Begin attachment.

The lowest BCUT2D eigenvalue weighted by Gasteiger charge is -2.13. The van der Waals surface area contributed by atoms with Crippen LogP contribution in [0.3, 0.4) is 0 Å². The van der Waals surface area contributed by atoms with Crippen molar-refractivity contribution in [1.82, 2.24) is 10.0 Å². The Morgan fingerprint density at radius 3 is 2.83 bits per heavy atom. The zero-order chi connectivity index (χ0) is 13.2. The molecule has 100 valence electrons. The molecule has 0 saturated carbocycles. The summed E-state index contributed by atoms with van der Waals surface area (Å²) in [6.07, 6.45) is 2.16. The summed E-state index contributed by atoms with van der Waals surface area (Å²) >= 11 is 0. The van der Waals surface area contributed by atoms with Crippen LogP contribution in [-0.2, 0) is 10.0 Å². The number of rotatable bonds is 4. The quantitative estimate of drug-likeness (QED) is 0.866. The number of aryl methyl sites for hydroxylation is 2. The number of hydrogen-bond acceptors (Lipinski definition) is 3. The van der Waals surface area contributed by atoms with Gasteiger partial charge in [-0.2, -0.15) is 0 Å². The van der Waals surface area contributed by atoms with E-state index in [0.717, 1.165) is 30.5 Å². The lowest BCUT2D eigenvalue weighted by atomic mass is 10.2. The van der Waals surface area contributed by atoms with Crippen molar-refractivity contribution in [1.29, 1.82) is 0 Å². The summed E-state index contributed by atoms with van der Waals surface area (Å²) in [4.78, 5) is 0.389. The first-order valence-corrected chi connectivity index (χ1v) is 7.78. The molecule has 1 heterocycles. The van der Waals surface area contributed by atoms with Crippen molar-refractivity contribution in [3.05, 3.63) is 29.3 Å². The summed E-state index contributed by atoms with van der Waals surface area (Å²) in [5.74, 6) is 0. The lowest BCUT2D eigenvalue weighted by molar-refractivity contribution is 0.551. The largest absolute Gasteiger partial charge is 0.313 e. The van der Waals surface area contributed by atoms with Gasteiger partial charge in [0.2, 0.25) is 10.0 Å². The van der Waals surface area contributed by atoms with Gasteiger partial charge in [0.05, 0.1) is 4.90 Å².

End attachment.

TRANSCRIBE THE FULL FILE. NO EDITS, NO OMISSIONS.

The lowest BCUT2D eigenvalue weighted by Gasteiger charge is -2.13. The van der Waals surface area contributed by atoms with Crippen LogP contribution in [0.3, 0.4) is 0 Å². The van der Waals surface area contributed by atoms with Crippen molar-refractivity contribution in [1.82, 2.24) is 10.0 Å². The Morgan fingerprint density at radius 3 is 2.83 bits per heavy atom. The zero-order chi connectivity index (χ0) is 13.2. The molecule has 100 valence electrons. The molecule has 0 saturated carbocycles. The summed E-state index contributed by atoms with van der Waals surface area (Å²) in [6.07, 6.45) is 2.16. The summed E-state index contributed by atoms with van der Waals surface area (Å²) >= 11 is 0. The van der Waals surface area contributed by atoms with Crippen LogP contribution in [-0.2, 0) is 10.0 Å². The number of rotatable bonds is 4. The quantitative estimate of drug-likeness (QED) is 0.866. The number of aryl methyl sites for hydroxylation is 2. The number of hydrogen-bond acceptors (Lipinski definition) is 3. The van der Waals surface area contributed by atoms with Gasteiger partial charge in [-0.2, -0.15) is 0 Å². The van der Waals surface area contributed by atoms with E-state index in [0.717, 1.165) is 30.5 Å². The lowest BCUT2D eigenvalue weighted by atomic mass is 10.2. The van der Waals surface area contributed by atoms with Crippen molar-refractivity contribution in [1.29, 1.82) is 0 Å². The summed E-state index contributed by atoms with van der Waals surface area (Å²) in [4.78, 5) is 0.389. The first-order valence-corrected chi connectivity index (χ1v) is 7.78. The molecule has 1 heterocycles. The van der Waals surface area contributed by atoms with Crippen molar-refractivity contribution in [3.05, 3.63) is 29.3 Å². The summed E-state index contributed by atoms with van der Waals surface area (Å²) in [5.74, 6) is 0. The lowest BCUT2D eigenvalue weighted by molar-refractivity contribution is 0.551. The largest absolute Gasteiger partial charge is 0.313 e. The van der Waals surface area contributed by atoms with Gasteiger partial charge in [0.2, 0.25) is 10.0 Å². The van der Waals surface area contributed by atoms with Gasteiger partial charge in [0.05, 0.1) is 4.90 Å².